5 April, 2021
San Diego Zoo is more than one hundred years old and boasts more than 12,000 animals consisting of 600 different species. It is run as a non-profit conservation organization and that conservation ethos lies at the heart of all that they do.
Set in Balboa Park, it is less than a twenty-minute drive from the city to get there. The zoo covers over one hundred acres. When it opened in 1916 it entered uncharted territory by becoming the first zoo to keep animals in open air, free-roaming, exhibits. Today it is renowned for its breeding program which has a particular focus on endangered species such as tree kangaroos, Tasmanian devils, and of course, the iconic panda.
This is a visit that you will be hard-pushed to complete in under four hours. Even then, you will just have scratched the surface of all that is on offer. Drop off your bags at a rental locker near San Diego Zoo so that you are able to make the most of this adventure unencumbered.
Although you are allowed small backpacks and coolers, there are no locker facilities in the zoo itself, so you will need to carry whatever you take in. On a visit that will, by its very nature, require you to keep moving, traveling light is probably your wisest move.
There are some small lockers to be rented in the zoo, but they are geared more towards small valuables than bags or backpacks. Fortunately, there are baggage storage facilities within easy reach, and this might make your day a whole lot more enjoyable.
You are welcome to bring your own food or picnic with you. This includes water and beverages, but only non-alcoholic ones. Any drinks must be in non-glass containers, and it is worth mentioning that disposable straws and lids are not permitted. The problem is that the zoo authorities only allow small coolers no larger than a six-pack, and once you have enjoyed your snack, you are left having to carry whatever you transported it in.
If having to lug a cooler with you all day doesn't appeal to you, you will be pleased to learn on-site food concessions and restaurants abound. There is something for everyone here, including vegans, vegetarians, and of course the kids. There are even locally brewed draft beers on sale.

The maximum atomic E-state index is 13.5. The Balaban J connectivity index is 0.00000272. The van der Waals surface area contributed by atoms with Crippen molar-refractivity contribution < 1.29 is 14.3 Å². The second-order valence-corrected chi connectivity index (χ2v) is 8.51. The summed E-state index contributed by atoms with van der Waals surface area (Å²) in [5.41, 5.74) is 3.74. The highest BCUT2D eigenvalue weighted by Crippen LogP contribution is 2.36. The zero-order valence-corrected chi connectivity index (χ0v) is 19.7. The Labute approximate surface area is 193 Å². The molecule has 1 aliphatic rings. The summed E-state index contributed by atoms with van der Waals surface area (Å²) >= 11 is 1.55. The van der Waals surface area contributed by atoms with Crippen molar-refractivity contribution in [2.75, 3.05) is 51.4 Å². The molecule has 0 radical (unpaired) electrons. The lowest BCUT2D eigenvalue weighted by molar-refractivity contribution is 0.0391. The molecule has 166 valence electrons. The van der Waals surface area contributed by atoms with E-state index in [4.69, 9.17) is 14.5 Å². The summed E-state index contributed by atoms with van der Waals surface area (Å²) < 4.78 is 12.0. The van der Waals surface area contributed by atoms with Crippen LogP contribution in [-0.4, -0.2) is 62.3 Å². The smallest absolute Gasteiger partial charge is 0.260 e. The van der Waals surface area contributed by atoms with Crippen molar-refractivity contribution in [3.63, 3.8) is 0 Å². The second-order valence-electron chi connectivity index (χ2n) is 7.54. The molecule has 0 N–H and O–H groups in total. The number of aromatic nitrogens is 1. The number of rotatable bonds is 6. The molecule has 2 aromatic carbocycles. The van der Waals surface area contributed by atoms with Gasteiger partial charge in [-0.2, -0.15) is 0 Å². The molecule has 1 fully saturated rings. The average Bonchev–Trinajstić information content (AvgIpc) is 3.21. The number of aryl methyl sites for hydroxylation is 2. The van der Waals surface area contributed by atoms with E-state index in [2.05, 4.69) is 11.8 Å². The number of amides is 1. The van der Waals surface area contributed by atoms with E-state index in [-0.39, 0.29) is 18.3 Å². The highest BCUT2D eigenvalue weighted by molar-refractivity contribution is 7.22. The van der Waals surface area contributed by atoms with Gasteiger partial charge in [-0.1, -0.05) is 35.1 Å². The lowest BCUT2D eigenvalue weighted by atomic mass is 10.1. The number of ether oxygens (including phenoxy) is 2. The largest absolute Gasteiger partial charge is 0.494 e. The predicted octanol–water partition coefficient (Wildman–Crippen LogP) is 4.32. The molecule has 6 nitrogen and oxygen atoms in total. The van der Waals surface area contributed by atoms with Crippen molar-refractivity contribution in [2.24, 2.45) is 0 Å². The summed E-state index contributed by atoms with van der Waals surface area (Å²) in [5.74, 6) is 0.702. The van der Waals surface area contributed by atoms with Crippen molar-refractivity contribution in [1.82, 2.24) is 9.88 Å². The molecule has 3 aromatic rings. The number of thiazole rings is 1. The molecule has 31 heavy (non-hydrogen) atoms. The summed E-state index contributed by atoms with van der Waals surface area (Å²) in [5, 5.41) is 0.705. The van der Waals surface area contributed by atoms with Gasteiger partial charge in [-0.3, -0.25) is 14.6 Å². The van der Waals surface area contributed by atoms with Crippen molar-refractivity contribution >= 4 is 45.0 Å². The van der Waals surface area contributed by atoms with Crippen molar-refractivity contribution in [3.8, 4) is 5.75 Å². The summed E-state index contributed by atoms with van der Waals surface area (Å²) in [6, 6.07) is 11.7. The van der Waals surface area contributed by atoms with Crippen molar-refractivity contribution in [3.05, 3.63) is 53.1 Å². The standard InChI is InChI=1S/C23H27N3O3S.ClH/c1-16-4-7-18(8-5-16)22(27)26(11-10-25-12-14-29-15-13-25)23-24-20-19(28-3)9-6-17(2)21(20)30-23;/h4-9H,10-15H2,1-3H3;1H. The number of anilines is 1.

For starters, if you are planning on shooting photos or videos for commercial purposes, this will not be permitted. If you just want to take photos as souvenirs of your visit, however, then you are more than welcome. The only restrictions to this are that tripods must fit in a backpack and drones may not be used at all.
As with any organization hosting large numbers of public visitors each day, there are rules in place, and the San Diego Zoo is no exception. Here are some of the more important ones.
Smoking, including e-cigarettes and Vapes, is banned throughout the zoo grounds. If you are a smoker, the good news is that you can have your hand stamped, leave the property for your nicotine fix, and then enter again.
No alcohol, drugs, or glass containers may be brought in.
No pets are allowed and there are no kennels available.
No balls, frisbees, skipping ropes, or yo-yos.
No remote-controlled toys.
Finally, this is one you may want to remember; no cremated remains can be brought into the park, even if they are being kept in a container of some kind.
This is a world-class zoo. It certainly goes the extra mile in that you are able to see rare animals in open-air environments, and you will be supporting this organization's renowned conservation efforts when doing so. There is so much to see and do that you will need to be selective as to what your priorities are. It is also a good idea to get there early.
There is free parking at the zoo and public transport access is easy. The Rapid 215 and Route 7 both offer stops at the zoo itself.
With no baggage-sized lockers available on-site, you are well-advised to find a luggage locker facility nearby. Fortunately, there are many options to choose from and it is probably wise to opt for one that allows online booking so that you can be assured of finding an available locker when you get there.